He said communication at City Hall has been an issue, as evidenced recently by the fracas involving a planned affordable-housing project. The city, partnering with a private developer, needed the Aspen-Pitkin County Housing Authority to participate in the project in order to save millions of dollars through tax credits. But APCHA was not asked to join forces until early this month, and when the housing agency’s board asked for compensation for the administrative burden it expects to tackle, a city official went on a tirade following a public meeting, referring to the board as “extortionists.” Torre said the tense situation could have been avoided had the city made overtures to APCHA months earlier instead of at the last minute.
Torre said that as mayor, he would push for environmental stewardship to be a primary tenet of city government. He also wants to continue the city’s goal of bringing transportation alternatives to the table and wants to tackle the difficult questions involved in retaining working families with children and the elderly as part of the community.
Also on Wednesday, the field was established for two available seats on council. The candidates will be City Clerk Linda Manning, Aspen Planning and Zoning Commissioner Skippy Mesirow, Councilman Bert Myrin and Pitkin County Commissioner Rachel Richards. The two candidates with the most votes will be elected to the two seats.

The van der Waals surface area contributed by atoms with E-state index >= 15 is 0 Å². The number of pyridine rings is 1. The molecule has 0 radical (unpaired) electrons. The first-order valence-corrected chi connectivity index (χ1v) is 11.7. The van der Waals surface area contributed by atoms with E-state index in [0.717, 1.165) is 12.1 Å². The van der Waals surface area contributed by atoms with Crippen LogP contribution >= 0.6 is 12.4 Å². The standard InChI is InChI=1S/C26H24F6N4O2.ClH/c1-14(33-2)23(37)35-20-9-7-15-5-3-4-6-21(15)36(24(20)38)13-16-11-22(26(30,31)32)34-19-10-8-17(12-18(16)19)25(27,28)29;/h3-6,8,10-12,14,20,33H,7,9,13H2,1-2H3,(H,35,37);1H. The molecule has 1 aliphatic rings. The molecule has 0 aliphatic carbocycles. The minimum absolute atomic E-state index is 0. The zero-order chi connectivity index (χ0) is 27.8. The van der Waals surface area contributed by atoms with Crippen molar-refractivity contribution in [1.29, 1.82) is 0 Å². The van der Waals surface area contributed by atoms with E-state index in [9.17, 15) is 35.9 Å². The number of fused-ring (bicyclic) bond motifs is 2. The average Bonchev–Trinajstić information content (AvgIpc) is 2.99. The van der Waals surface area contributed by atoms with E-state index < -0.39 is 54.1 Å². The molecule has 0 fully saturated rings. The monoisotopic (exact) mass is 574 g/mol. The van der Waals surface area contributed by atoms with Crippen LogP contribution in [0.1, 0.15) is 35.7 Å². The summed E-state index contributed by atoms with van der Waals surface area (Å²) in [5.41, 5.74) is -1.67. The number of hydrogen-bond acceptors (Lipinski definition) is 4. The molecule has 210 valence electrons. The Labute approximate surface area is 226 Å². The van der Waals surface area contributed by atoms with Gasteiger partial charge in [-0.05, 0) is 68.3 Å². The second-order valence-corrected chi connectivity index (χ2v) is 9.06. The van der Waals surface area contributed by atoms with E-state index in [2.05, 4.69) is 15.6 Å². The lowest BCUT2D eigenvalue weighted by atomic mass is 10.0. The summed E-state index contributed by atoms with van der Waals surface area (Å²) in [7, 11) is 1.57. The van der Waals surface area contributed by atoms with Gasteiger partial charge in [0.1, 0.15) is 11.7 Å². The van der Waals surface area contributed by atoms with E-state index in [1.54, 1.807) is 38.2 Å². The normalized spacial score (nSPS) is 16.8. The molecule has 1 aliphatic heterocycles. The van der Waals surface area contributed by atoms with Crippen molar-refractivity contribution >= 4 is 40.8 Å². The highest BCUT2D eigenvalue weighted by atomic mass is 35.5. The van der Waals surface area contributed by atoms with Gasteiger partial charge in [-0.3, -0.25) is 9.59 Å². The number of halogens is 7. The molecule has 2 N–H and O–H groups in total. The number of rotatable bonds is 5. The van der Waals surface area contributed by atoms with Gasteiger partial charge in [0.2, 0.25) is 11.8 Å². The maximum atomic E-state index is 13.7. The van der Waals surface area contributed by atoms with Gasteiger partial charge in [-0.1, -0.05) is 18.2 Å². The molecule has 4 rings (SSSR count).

In Aspen, mayors hold two-year terms and council members serve four-year terms. Mayors can be re-elected twice consecutively while council members can only be re-elected once consecutively. Mayor Steve Skadron, first elected in 2013 to succeed Mick Ireland, is term-limited from vying for re-election after voters supported him again in 2015 and 2017. Skadron defeated Torre in 2013 and 2015 and Lee Mulcahy in 2017.
Frisch is term-limited for running for re-election to the council seat he first won eight years ago; Myrin has served four years on council and therefore can seek re-election. Mullins was re-elected to council in 2017 and can serve out the remaining two years of her term if she doesn’t win the mayor’s race.
The municipal election will be held March 5, the first Tuesday in March, instead of its historic spot on the first Tuesday in May. In the recent fall election, Aspen voters moved the spring municipal election date earlier by two months following a push from a group led by Mesirow, who ran for council two years ago.
Mesirow and others contended that more people would participate in a March election when the town is busy than during the spring off-season when many service-industry workers and other local residents are traveling.
A runoff election for the mayoral and council races, if necessary, would be held April 2. In the mayor’s race, a candidate who receives 50 percent of the vote plus one vote is the automatic winner. A runoff would be held among the top two vote-getters if no one meets the 50 percent-plus-one threshold. In the council races, the threshold is 45 percent plus one vote.